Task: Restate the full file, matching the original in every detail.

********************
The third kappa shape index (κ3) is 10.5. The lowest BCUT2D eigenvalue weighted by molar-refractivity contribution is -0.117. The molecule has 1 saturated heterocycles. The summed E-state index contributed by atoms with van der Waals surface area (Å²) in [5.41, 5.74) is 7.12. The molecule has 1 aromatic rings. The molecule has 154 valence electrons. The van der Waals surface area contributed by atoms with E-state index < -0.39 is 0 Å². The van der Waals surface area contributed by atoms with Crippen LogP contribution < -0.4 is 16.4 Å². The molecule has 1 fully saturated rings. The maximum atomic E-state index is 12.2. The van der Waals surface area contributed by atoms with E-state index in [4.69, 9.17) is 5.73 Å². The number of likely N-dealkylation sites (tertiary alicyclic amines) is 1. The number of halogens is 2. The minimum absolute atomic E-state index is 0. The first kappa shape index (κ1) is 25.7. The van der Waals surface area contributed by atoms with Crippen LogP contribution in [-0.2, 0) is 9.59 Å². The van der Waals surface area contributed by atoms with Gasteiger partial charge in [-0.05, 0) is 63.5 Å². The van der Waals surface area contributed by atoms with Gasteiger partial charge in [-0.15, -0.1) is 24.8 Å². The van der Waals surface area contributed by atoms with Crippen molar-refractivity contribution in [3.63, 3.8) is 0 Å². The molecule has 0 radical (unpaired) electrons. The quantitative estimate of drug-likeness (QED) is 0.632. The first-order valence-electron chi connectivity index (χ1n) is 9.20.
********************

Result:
The third kappa shape index (κ3) is 10.5. The lowest BCUT2D eigenvalue weighted by molar-refractivity contribution is -0.117. The molecule has 1 saturated heterocycles. The summed E-state index contributed by atoms with van der Waals surface area (Å²) in [5.41, 5.74) is 7.12. The molecule has 1 aromatic rings. The molecule has 154 valence electrons. The van der Waals surface area contributed by atoms with E-state index < -0.39 is 0 Å². The van der Waals surface area contributed by atoms with Crippen LogP contribution < -0.4 is 16.4 Å². The molecule has 1 fully saturated rings. The maximum atomic E-state index is 12.2. The van der Waals surface area contributed by atoms with E-state index in [4.69, 9.17) is 5.73 Å². The number of likely N-dealkylation sites (tertiary alicyclic amines) is 1. The number of halogens is 2. The minimum absolute atomic E-state index is 0. The first kappa shape index (κ1) is 25.7. The van der Waals surface area contributed by atoms with Crippen LogP contribution in [-0.2, 0) is 9.59 Å². The van der Waals surface area contributed by atoms with Gasteiger partial charge in [-0.05, 0) is 63.5 Å². The van der Waals surface area contributed by atoms with Gasteiger partial charge in [-0.15, -0.1) is 24.8 Å². The van der Waals surface area contributed by atoms with Crippen molar-refractivity contribution in [3.63, 3.8) is 0 Å². The molecule has 0 radical (unpaired) electrons. The quantitative estimate of drug-likeness (QED) is 0.632. The first-order valence-electron chi connectivity index (χ1n) is 9.20.